From " Rabbit Stompin' "


Bear Man Of The Okefenokee


The swamp is, at last, quiet and still. Even the formerly welcome breeze has died to a whisper, taking with it the rustling and rattling of leaves and limbs. The hunter is thankful for that silence as he closes his eyes, takes a hollow, rasping breath and channels all the powers of his senses into hearing only. In front of him stretches a veritable wall of scrub pines and palmettos strangling in the grasp of a woven fabric of vines and briars. The area is part of that near-impenetrable morass known as the Okefenokee Swamp, and it is the closest thing to heaven for the secretive wildlife hidden within its borders. A member of that animal clan is what the man with the gun is listening for. His hands tremble with excitement, anticipation and more than a little apprehension as he maintains a death grip on the oily-smooth stock of the .30-06. The gun wafts the sharp odor of 3-in-1 oil, pleasant but seemingly out of place among the brittle-dry scent of the drought-seared swamp in south Georgia's mild autumn. The familiar aromatic mixture goes wandering aimlessly through his mind as he stands stump-still, the hot, gleaming-white sand of a lonely logging road searing through thin boot bottoms. It's so peaceful that one could almost doze off standing up. But suddenly the hunter's mind is jolted back to reality with what feels like 200 volts of adrenalin-induced shock. There comes a yammering of dogs from deep within the scrub; then, minutes later, the sound of them turning... turning his way. Breath comes rasping shallower, chest tightening, entire being locked into the tableau before him. There's no doubt now: the battle is coming right at him. With incredible speed and power, the bear rumbles through the thick tangle of the Okefenokee like a hairy 55-gallon drum down a mountainside. It kicks up logs, bushes and dust with equal ease while racing ahead of the lunging pack of dogs. Things are just too tangled to get a glimpse of it, but the man waiting by the trail knows it's there. And suddenly, just like in the hunter's dreams... or nightmares... the big black is in the open. It looks so much larger... and more menacing... than those behind the cold concrete walls of Atlanta's zoo, a couple hundred miles and a century or two of progress up the road. The animal hauls up short like a dog on a chain as it realizes there's that sliver of road to cross, and that its cover will momentarily vanish. The massive head swings to the right, and the burning slits of the bruin's eyes, red with rage, lock with those of the man, clearly sending a marrow-chilling message over the 20 yards that separate the two. For the hunter, as well as the bear, it's now or never...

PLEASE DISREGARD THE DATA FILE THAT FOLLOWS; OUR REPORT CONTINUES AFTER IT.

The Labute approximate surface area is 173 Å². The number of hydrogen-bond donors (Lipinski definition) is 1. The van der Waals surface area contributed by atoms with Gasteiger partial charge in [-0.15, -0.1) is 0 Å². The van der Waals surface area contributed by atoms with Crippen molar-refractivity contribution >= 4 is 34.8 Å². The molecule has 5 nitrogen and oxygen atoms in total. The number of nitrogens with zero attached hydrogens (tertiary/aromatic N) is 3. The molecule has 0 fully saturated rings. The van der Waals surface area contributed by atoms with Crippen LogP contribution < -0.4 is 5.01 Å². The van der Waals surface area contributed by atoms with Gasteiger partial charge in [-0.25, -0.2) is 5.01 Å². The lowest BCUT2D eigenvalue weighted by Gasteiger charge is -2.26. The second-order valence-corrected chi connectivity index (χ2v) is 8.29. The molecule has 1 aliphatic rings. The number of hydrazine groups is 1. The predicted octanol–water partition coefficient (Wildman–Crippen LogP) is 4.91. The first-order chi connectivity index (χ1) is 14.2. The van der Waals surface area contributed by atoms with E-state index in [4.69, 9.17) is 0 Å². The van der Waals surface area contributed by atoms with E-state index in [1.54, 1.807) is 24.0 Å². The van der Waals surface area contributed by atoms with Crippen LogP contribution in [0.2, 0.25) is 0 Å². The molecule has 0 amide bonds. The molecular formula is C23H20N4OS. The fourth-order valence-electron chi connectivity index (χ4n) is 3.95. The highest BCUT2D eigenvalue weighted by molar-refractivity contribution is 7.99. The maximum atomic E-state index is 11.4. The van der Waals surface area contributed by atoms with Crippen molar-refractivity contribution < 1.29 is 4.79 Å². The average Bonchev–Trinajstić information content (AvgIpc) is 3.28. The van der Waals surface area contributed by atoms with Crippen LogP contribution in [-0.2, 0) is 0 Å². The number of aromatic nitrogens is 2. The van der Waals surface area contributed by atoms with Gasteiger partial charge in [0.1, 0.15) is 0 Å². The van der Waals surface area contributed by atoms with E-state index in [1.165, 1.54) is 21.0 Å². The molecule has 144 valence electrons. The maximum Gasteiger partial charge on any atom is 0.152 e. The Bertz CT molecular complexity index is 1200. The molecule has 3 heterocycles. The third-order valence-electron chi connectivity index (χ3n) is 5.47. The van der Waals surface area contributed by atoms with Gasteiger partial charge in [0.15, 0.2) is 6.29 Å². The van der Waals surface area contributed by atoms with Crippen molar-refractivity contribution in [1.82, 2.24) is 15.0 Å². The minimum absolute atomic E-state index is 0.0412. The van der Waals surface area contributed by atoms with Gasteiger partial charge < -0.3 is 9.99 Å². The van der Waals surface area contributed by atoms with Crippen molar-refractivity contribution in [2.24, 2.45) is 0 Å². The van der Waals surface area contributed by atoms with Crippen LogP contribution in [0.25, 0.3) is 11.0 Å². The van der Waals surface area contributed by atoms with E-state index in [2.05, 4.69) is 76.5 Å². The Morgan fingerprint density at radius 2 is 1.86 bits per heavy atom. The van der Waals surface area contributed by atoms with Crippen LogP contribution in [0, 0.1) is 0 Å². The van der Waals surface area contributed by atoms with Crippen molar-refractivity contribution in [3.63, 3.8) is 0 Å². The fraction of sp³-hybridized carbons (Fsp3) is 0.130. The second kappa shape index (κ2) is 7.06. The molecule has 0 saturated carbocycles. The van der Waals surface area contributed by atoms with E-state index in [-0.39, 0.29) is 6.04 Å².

"Daryl's typewriter is a magical thing; it takes you right into the woods."   Ludlow Porch